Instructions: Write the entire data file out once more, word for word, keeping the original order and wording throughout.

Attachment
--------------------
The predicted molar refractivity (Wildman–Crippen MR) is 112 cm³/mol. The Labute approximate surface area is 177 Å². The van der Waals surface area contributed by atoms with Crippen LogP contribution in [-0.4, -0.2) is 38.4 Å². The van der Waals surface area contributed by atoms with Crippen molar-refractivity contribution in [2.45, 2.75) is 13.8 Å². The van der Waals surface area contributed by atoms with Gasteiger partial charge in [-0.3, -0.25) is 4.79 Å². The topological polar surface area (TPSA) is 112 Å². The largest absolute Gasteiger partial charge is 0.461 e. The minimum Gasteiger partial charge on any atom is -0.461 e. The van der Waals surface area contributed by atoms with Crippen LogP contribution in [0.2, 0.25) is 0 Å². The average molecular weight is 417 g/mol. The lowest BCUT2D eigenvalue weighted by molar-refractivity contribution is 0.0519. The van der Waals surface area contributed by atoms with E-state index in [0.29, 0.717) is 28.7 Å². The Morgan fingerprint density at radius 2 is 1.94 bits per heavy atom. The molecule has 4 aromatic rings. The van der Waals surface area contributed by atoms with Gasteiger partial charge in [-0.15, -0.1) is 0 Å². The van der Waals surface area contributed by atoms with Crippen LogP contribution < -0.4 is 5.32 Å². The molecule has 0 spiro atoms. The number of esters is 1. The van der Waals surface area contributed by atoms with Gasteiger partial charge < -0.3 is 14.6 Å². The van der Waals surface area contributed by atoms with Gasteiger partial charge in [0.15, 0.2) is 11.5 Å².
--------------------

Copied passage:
The predicted molar refractivity (Wildman–Crippen MR) is 112 cm³/mol. The Labute approximate surface area is 177 Å². The van der Waals surface area contributed by atoms with Crippen LogP contribution in [-0.4, -0.2) is 38.4 Å². The van der Waals surface area contributed by atoms with Crippen molar-refractivity contribution in [2.45, 2.75) is 13.8 Å². The van der Waals surface area contributed by atoms with Gasteiger partial charge in [-0.3, -0.25) is 4.79 Å². The topological polar surface area (TPSA) is 112 Å². The largest absolute Gasteiger partial charge is 0.461 e. The minimum Gasteiger partial charge on any atom is -0.461 e. The van der Waals surface area contributed by atoms with Crippen LogP contribution in [0.2, 0.25) is 0 Å². The average molecular weight is 417 g/mol. The lowest BCUT2D eigenvalue weighted by molar-refractivity contribution is 0.0519. The van der Waals surface area contributed by atoms with E-state index in [0.29, 0.717) is 28.7 Å². The Morgan fingerprint density at radius 2 is 1.94 bits per heavy atom. The molecule has 4 aromatic rings. The van der Waals surface area contributed by atoms with Gasteiger partial charge in [-0.15, -0.1) is 0 Å². The van der Waals surface area contributed by atoms with Crippen LogP contribution < -0.4 is 5.32 Å². The molecule has 0 spiro atoms. The number of esters is 1. The van der Waals surface area contributed by atoms with Gasteiger partial charge < -0.3 is 14.6 Å². The van der Waals surface area contributed by atoms with Gasteiger partial charge in [0.15, 0.2) is 11.5 Å².